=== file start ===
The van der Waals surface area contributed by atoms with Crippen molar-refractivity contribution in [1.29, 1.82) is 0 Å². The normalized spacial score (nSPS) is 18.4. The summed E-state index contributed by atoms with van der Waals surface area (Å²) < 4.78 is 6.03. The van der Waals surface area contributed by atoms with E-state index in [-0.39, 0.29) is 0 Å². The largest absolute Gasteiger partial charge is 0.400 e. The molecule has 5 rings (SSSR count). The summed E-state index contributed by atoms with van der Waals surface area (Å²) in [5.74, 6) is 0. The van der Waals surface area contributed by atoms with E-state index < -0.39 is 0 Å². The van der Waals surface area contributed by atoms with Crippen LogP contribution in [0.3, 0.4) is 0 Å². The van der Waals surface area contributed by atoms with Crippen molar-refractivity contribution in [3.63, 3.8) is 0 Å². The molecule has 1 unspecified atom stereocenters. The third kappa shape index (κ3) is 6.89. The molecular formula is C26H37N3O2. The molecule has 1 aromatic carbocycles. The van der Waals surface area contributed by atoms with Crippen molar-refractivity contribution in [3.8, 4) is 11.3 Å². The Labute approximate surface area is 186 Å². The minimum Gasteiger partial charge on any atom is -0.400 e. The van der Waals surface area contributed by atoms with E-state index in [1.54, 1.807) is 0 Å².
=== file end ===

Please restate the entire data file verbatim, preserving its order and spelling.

The van der Waals surface area contributed by atoms with Crippen molar-refractivity contribution in [1.29, 1.82) is 0 Å². The normalized spacial score (nSPS) is 18.4. The summed E-state index contributed by atoms with van der Waals surface area (Å²) < 4.78 is 6.03. The van der Waals surface area contributed by atoms with E-state index in [-0.39, 0.29) is 0 Å². The largest absolute Gasteiger partial charge is 0.400 e. The molecule has 5 rings (SSSR count). The summed E-state index contributed by atoms with van der Waals surface area (Å²) in [5.74, 6) is 0. The van der Waals surface area contributed by atoms with E-state index < -0.39 is 0 Å². The van der Waals surface area contributed by atoms with Crippen LogP contribution in [0.3, 0.4) is 0 Å². The van der Waals surface area contributed by atoms with Crippen molar-refractivity contribution in [3.63, 3.8) is 0 Å². The molecule has 1 unspecified atom stereocenters. The third kappa shape index (κ3) is 6.89. The molecular formula is C26H37N3O2. The molecule has 1 aromatic carbocycles. The van der Waals surface area contributed by atoms with Crippen molar-refractivity contribution in [3.8, 4) is 11.3 Å². The Labute approximate surface area is 186 Å². The minimum Gasteiger partial charge on any atom is -0.400 e. The van der Waals surface area contributed by atoms with E-state index in [1.54, 1.807) is 0 Å².